No matter what field you’re in, finding the right person for the job is never easy. Whether you’re new to e-learning, or you’ve just never been involved in the hiring process before, interviewing potential Instructional Designers (IDs) can be a daunting task. Community member Jessica Brown started a discussion recently about how to interview an instructional designer that turned up some stellar advice, so I thought I’d write a quick recap a few of the highlights.
#1: Have them send you their portfolio
If all you have to judge a candidate on is their resume, it can be hard to choose which ones to interview. Andrew Winner reminded us that a good way to tell if they’ve got what it takes it to have them send you a portfolio of some past projects, so you can see concrete examples of their work.
#2: Ask them to explain something complex in a few words
A big part of instructional design is taking complex concepts and breaking them down into a series of easy-to-understand chunks. Depending on the subject matter, this can be easier said than done. So how do you know if your candidate has what it takes to get the job done?
Bob S nailed down a technique that allows him to test this skill during the interview process: “Ask them about a hobby they love that has nothing to do with their career in any way. Draw them into a short conversation about it and finally ask ‘So if someone were interested in getting started in that, what would you say are the first four things they should do and why?’ I've used this question to gauge how well they can break down the complex into simple ordered chunks.”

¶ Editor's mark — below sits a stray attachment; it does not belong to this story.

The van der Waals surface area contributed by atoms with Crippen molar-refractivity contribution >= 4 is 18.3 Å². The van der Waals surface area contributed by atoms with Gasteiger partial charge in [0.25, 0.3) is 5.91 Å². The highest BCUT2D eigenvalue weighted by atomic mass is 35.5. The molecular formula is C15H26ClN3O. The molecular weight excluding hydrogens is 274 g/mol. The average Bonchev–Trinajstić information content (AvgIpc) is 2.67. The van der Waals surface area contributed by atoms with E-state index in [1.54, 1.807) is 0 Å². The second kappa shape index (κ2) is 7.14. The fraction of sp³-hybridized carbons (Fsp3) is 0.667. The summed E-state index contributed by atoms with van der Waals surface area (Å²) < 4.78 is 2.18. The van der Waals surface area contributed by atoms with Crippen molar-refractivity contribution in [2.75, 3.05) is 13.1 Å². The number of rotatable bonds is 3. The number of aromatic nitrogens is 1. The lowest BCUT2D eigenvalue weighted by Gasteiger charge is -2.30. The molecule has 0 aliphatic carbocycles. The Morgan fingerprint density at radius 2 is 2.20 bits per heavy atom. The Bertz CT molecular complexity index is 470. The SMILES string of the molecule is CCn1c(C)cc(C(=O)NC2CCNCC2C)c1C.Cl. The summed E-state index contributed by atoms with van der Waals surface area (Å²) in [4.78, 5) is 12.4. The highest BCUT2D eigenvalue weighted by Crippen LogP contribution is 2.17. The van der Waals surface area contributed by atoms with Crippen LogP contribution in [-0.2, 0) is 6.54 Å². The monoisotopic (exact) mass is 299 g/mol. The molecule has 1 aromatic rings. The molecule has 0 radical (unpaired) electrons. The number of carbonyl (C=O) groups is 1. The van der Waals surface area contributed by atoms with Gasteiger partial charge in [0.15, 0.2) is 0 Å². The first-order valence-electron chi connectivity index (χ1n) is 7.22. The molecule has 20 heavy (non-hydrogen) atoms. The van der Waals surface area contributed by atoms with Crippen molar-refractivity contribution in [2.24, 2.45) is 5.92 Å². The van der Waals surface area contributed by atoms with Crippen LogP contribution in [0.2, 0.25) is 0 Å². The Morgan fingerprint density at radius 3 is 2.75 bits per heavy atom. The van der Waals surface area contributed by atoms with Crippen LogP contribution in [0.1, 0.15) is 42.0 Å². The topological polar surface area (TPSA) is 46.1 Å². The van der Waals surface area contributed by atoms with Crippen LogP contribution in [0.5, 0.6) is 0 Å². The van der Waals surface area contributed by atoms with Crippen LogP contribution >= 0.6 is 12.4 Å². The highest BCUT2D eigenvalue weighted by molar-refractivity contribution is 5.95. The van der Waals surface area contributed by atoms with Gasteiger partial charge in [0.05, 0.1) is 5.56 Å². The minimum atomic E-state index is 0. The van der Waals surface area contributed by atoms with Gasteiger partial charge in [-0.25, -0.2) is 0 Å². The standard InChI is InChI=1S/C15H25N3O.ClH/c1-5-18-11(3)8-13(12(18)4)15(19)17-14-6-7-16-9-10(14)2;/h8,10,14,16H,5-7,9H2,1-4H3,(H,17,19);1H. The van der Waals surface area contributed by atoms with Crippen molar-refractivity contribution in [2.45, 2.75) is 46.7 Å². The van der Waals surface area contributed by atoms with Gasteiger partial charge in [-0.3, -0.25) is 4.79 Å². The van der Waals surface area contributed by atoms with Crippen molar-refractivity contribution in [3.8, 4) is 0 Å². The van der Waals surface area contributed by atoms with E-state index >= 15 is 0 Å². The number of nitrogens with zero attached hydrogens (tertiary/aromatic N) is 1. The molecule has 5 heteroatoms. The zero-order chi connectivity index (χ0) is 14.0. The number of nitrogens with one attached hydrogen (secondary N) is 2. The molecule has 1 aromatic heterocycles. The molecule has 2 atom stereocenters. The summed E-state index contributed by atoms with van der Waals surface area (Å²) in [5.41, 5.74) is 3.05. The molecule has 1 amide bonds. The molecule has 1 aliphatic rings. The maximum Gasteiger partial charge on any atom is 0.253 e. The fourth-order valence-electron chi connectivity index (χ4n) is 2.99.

#3: Prepare a “homework” assignment for them
Once you’ve narrowed down your list of candidates, Bob S, David Glow and Sharon Gregerson all agree that the best way to pick out the cream of the crop is to prepare a hands-on “homework” assignment for them. For example, you could provide them with an example of typical course content and ask them to create a mini-module. This will allow you gauge not only their skills (ability to structure content, graphic design, etc.), but also how interested they are in the role, based on how much effort they put into their assignment.
#4: Ask them about their methods
As a follow up to the “homework” assignment, David Glow suggested asking the candidates questions about their methods to get a feel for how they work and determine if they are the right fit for the job. For example, you could ask them how they went about creating the module and how they chose the color scheme.
And there you have it! This list is by no means exhaustive, so don’t hesitate to share any other skills and interview hacks in the comments section below. And don’t forget to follow us on Twitter and come back to E-learning Heroes regularly for more helpful advice on everything related to e-learning.